Take some prime number p. The p-adic norm |.|p gives us a metric on the rationals Q; we can take the completion of this metric space to get the set of p-adic rationals Qp.

Which probably makes no sense unless you had 2 Banach spaces for breakfast (and a Frechet space chaser). So let's do it another way.

Recall that the p-adic integers are a (commutative) ring with no zero divisors (an integral domain). Which means we can take their field of fractions; this is exactly Qp. But what is it really?

Well, it is easy to see that in the p-adic integers, any element d=...d2d1d0 has an inverse (a p-adic integer, denoted 1/d, for which d*(1/d)=1) iff d0 != . The proof of this fact is by a simple explicit construction.

So the non-invertible d's are precisely those divisible by p (i.e. d=p*c). In other words, if we could divide by p, we'd have a field.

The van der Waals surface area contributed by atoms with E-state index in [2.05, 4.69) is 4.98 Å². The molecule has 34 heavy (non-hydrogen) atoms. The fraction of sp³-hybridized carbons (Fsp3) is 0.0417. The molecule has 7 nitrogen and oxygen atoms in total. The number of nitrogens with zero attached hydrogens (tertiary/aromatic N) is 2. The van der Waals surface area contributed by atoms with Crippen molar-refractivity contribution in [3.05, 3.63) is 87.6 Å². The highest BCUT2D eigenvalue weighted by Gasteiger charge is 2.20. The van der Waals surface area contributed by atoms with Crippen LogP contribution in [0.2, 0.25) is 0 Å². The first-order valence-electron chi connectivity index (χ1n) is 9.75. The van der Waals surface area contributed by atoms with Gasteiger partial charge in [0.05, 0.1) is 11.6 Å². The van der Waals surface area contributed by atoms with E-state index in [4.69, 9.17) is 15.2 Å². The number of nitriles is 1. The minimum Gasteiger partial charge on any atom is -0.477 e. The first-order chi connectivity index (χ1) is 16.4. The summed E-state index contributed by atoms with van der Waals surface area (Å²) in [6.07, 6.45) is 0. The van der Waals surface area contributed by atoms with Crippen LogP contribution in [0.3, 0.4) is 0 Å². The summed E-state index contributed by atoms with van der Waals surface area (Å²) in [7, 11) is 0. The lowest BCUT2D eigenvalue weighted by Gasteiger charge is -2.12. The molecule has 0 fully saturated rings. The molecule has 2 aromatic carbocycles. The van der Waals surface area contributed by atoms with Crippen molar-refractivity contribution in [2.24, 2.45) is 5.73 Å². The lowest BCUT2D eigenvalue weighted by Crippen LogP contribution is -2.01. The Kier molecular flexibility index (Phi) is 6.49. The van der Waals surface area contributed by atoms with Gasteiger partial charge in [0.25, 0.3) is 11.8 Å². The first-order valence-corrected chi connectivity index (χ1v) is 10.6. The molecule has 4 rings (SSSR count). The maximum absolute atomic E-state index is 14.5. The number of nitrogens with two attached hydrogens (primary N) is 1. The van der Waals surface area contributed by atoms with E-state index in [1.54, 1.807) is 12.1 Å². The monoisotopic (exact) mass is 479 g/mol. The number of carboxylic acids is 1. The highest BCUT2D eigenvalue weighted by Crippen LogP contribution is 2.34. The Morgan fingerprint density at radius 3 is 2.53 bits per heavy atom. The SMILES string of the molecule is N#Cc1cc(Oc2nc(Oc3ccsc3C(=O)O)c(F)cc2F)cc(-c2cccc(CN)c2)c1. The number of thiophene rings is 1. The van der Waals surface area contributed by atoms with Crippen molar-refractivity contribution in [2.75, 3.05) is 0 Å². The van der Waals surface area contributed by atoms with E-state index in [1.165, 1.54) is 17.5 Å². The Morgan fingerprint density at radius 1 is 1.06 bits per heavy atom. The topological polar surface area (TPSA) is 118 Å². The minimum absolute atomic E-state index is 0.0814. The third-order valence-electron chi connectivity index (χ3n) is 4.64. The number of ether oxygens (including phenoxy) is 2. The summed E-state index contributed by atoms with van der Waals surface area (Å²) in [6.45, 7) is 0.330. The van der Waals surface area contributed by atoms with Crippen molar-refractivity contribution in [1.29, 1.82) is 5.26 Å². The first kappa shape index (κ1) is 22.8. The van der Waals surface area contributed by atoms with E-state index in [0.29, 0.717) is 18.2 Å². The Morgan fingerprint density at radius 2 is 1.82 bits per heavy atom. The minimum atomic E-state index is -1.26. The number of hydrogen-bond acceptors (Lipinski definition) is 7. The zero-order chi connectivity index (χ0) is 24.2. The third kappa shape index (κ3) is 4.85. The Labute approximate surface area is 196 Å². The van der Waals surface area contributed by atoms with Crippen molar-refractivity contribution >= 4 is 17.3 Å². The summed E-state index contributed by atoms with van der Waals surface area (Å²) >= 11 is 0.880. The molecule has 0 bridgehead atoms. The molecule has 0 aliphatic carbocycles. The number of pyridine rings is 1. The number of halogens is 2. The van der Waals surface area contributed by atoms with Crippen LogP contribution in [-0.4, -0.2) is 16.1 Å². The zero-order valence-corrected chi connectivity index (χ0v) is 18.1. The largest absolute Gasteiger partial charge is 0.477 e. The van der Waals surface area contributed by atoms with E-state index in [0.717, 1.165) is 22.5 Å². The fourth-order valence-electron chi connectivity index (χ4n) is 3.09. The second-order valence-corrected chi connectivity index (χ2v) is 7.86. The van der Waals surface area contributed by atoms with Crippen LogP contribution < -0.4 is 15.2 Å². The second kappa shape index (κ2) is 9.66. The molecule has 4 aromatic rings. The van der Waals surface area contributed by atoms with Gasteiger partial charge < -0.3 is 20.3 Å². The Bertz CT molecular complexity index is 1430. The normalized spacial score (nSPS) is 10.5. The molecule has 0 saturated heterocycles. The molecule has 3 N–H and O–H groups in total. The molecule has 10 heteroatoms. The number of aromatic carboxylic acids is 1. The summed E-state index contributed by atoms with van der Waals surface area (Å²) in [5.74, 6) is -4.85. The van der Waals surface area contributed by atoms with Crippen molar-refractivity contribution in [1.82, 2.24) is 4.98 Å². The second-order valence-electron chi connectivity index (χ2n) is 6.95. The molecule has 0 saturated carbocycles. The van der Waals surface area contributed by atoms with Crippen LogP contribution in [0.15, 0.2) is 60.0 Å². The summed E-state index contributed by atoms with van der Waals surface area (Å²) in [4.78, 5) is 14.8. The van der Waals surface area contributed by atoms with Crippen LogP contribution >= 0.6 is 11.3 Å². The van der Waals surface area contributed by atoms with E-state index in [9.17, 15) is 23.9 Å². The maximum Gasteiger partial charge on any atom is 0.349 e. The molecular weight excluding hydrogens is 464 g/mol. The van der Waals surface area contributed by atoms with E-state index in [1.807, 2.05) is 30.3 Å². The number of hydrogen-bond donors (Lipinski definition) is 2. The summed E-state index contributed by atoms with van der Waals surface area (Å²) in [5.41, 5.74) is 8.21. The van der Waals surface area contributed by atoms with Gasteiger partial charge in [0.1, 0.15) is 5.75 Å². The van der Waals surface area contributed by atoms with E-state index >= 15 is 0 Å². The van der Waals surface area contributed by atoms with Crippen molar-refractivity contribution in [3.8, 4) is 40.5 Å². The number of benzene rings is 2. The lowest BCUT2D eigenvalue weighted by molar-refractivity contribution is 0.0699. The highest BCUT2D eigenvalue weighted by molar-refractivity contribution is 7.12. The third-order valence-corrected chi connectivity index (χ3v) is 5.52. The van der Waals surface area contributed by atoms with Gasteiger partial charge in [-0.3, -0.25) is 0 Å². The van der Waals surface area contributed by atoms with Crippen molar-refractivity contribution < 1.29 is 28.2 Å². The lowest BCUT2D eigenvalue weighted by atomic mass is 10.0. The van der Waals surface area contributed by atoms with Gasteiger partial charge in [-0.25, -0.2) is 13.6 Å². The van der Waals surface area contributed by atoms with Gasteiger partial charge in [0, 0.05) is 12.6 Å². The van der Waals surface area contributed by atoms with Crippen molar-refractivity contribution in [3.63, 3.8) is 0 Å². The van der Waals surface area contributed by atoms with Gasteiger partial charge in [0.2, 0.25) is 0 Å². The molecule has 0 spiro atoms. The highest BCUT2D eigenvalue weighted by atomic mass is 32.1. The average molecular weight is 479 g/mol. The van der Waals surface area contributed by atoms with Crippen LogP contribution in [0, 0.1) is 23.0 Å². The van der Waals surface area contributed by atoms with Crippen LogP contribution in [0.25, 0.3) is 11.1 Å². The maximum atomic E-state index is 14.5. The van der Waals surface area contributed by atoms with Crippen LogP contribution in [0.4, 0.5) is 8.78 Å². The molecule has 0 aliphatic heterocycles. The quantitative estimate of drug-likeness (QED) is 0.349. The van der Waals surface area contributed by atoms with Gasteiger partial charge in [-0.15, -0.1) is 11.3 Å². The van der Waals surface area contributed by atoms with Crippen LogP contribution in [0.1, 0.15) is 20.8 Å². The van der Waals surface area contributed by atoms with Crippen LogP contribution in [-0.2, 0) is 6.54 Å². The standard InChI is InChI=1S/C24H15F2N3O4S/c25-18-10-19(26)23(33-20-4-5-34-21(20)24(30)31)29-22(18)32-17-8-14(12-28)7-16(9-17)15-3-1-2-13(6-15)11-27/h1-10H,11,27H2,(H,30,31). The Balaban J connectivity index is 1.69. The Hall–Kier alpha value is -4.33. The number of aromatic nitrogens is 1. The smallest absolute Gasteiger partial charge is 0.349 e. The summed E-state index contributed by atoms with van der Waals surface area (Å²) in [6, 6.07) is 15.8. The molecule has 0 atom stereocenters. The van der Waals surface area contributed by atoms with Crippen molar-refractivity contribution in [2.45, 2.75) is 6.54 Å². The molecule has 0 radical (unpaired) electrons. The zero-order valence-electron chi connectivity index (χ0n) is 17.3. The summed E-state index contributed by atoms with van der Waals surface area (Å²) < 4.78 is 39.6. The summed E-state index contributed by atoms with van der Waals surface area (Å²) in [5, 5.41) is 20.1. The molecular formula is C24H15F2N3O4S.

Now, in "normal" base p numbers, the way we introduce 1/p is by adding a decimal point (p-cimal point?). So let's do that. A p-adic rational has the form

(except the p-cimal point usually isn't big and bold). A finite number of digits may follow the p-cimal point. In this respect a p-adic rational looks like a reversed real number written in base p.

As before, all operations are defined; determining the n'th digit of the sum, product, difference, quotient or square root (if it exists) requires that we look only at finitely many digits. As everyone remembers (or should remember) from grade school, working a p-cimal point can be done by removing it, performing the desired operations, then adding it back at the correct location.

The obvious parallel to the relationship between p-adic integers and p-adic rationals is to the relationship between power series and Laurent series.

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